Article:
Saudi stock markets hold up as oil price hits highs: Opening bell

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SINGAPORE: Oil prices soared more than 9% on Monday, hitting their highest level since 2008.

Oil prices rose as the United States and its European allies mull an import ban on Russian oil and delays in the potential return of Iranian crude to world markets fueled fears of a tightening ‘offer.
Brent crude futures jumped $12.61, or 10.6%, to $130.72 a barrel at 0449 GMT, while US West Texas Intermediate crude, WTI, climbed 10, $41, or 9%, to $126.09.
In the first few minutes of trading Monday, both benchmarks climbed more than $10 a barrel to their highest level since July 2008 with Brent at $139.13 and WTI at $130.50.
Monday’s intraday highs are close to record highs seen for both contracts in July 2008 when Brent hit $147.50 a barrel and WTI touched $147.27.
The United States and its European allies are considering banning Russian oil imports, Blinken said Sunday, and the White House has been coordinating with key congressional committees to move forward with their own ban.
“A boycott would put enormous pressure on oil and gas supply which has already felt the impact of increased demand,” analysts at CMC Markets said.
“Prices are likely to rise in the near term, with a move towards $150 a barrel not out of the question.”
“Such a move will put additional pressure on global economies, pushing inflation higher, leaving central banks to debate how quickly rate hikes should be implemented.”
Global oil prices have climbed 67% since the start of 2022, along with other commodities, raising concerns about global economic growth and stagflation. China, the world’s second largest economy, is already aiming for slower growth of 5.5% this year.
Fuel prices topped 2008 records with US gasoline at a high of $3,890 per gallon and fuel oil futures at $4,237 per gallon.
Bank of America analysts have said that if most of Russia’s oil exports were cut off, there could be a shortfall of 5 million barrels or more, meaning oil prices could double by 100 to 200. dollars a barrel, while JP Morgan analysts said this week that oil could rise to $185 a barrel this year.
“If the supply tension does not ease, oil could rise above its all-time high,” said Howie Lee, an economist at Singapore’s OCBC Bank.
“In the worst-case scenario of a full sanction on energy exports from Russia, I wouldn’t be surprised to see Brent trading above $200,” he added.
Russia is the world’s largest exporter of crude oil and petroleum products combined, with exports of around 7 million bpd, or 7% of global supply. Some volumes of Kazakhstan’s oil exports from Russian ports have also faced complications.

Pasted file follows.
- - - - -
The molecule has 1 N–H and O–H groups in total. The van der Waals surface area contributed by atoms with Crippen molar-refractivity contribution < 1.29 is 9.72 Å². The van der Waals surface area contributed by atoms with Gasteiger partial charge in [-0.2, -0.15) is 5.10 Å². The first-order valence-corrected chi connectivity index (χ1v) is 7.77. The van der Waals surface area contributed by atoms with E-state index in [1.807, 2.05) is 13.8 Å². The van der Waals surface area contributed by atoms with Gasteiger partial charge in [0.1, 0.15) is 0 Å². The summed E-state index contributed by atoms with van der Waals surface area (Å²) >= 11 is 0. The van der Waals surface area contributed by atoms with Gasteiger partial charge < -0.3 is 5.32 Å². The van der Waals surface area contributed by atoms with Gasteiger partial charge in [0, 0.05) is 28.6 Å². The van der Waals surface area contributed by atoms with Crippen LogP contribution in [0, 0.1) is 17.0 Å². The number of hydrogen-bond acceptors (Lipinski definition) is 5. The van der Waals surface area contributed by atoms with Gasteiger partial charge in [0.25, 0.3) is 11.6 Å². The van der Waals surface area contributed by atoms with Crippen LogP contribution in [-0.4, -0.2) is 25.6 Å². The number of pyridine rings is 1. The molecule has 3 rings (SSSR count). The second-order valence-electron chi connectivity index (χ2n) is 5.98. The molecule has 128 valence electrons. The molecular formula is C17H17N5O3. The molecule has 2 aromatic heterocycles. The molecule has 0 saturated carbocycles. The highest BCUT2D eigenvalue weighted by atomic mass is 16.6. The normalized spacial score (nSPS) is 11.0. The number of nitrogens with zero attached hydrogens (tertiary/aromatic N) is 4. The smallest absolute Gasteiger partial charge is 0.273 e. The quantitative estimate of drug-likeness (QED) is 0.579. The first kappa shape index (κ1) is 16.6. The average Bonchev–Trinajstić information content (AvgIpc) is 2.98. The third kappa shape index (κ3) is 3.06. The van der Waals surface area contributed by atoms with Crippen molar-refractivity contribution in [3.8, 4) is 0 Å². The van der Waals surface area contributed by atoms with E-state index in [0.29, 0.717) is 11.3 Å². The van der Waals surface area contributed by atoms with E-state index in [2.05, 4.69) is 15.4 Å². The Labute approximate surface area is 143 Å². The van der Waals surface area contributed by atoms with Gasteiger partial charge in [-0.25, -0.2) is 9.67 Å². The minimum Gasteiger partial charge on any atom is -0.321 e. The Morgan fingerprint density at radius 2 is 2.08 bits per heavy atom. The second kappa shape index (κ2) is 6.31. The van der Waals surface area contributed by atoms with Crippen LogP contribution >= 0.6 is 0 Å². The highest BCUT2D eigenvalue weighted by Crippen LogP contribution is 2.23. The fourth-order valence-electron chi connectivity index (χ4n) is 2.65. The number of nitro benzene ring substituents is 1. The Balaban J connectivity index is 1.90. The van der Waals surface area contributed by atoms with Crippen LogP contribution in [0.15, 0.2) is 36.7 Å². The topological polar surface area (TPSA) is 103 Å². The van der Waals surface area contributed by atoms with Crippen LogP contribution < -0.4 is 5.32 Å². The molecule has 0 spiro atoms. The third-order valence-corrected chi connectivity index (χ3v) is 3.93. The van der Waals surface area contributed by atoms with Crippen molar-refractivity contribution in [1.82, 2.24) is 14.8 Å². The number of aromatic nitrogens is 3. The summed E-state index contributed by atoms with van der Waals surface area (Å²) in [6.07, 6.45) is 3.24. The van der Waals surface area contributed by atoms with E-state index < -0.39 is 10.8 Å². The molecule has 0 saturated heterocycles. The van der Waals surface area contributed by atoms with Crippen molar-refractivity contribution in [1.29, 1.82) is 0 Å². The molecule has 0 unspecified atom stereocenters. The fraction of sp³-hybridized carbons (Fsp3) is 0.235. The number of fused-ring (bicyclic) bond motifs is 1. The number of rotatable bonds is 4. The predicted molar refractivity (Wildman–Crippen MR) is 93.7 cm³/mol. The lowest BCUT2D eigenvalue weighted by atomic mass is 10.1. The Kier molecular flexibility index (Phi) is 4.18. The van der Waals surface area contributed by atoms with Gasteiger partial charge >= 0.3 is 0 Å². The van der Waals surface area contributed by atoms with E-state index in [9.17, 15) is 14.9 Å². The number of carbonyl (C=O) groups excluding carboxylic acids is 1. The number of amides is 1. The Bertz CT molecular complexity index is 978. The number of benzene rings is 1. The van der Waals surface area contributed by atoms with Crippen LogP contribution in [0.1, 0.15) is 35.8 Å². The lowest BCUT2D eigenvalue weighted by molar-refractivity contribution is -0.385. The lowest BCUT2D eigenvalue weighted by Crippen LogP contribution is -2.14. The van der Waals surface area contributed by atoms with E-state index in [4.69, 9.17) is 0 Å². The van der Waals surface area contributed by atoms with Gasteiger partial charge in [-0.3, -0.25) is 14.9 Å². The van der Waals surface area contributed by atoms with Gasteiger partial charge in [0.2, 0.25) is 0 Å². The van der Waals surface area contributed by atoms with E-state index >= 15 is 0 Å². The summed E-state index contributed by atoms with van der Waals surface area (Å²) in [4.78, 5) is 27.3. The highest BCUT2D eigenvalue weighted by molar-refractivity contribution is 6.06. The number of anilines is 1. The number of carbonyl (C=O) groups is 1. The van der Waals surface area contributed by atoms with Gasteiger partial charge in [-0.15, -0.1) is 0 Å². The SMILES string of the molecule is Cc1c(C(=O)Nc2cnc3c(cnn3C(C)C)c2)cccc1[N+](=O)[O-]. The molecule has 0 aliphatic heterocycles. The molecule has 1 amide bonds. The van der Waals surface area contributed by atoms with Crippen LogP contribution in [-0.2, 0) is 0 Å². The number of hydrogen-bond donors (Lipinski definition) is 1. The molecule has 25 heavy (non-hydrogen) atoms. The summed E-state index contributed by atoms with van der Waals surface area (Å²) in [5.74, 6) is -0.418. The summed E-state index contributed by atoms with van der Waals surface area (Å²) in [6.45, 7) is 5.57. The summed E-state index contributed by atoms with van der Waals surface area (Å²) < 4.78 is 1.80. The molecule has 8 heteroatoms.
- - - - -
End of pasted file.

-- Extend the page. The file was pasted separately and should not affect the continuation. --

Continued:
Despite soaring oil prices, U.S. energy companies reduced the number of oil rigs in operation last week, underscoring supply issues. In Libya, the closure of the El Feel and Sharara oil fields resulted in the loss of 330,000 barrels per day (bpd), the National Oil Corporation announced on Sunday, or more than 25% of its production in 2021.

International Atomic Energy Agency (IAEA) chief Rafael Grossi (C) and Atomic Energy Organization of Iran chief Mohammad Eslami (R) attend a press conference in the capital Tehran on 5 March 2022.
IN THE MIDDLE OF FARAHI / ISNA / AFP


IRAN
Talks to revive the 2015 nuclear deal between Iran and world powers were mired in uncertainty on Sunday after Russia’s demands for a US guarantee that the sanctions it faces over the Ukraine conflict will not harm not to its trade with Tehran. China has also raised new demands, sources say.
In response to Russia’s demands, US Secretary of State Antony Blinken said on Sunday that sanctions imposed on Russia for its invasion of Ukraine had nothing to do with a possible nuclear deal with Iran.
“Iran was the only real bearish factor weighing on the market, but if now the Iran deal is delayed, we could hit bottom much faster, especially if Russian barrels stay out of the market for a long time,” he said. Amrita Sen, co-founder of Energy Aspects, a think tank.
Eurasia Group said further Russian demands could disrupt nuclear talks, although it still kept the odds of a 70% deal.
Iran will take several months to restore oil flows even if it reaches a nuclear deal, analysts have said.
Separately, U.S. and Venezuelan officials discussed the possibility of easing oil sanctions against Venezuela, but made little progress toward an agreement in their first high-level bilateral talks in years, five sources close to the government said. file, while Washington seeks to separate Russia from one of its main allies.

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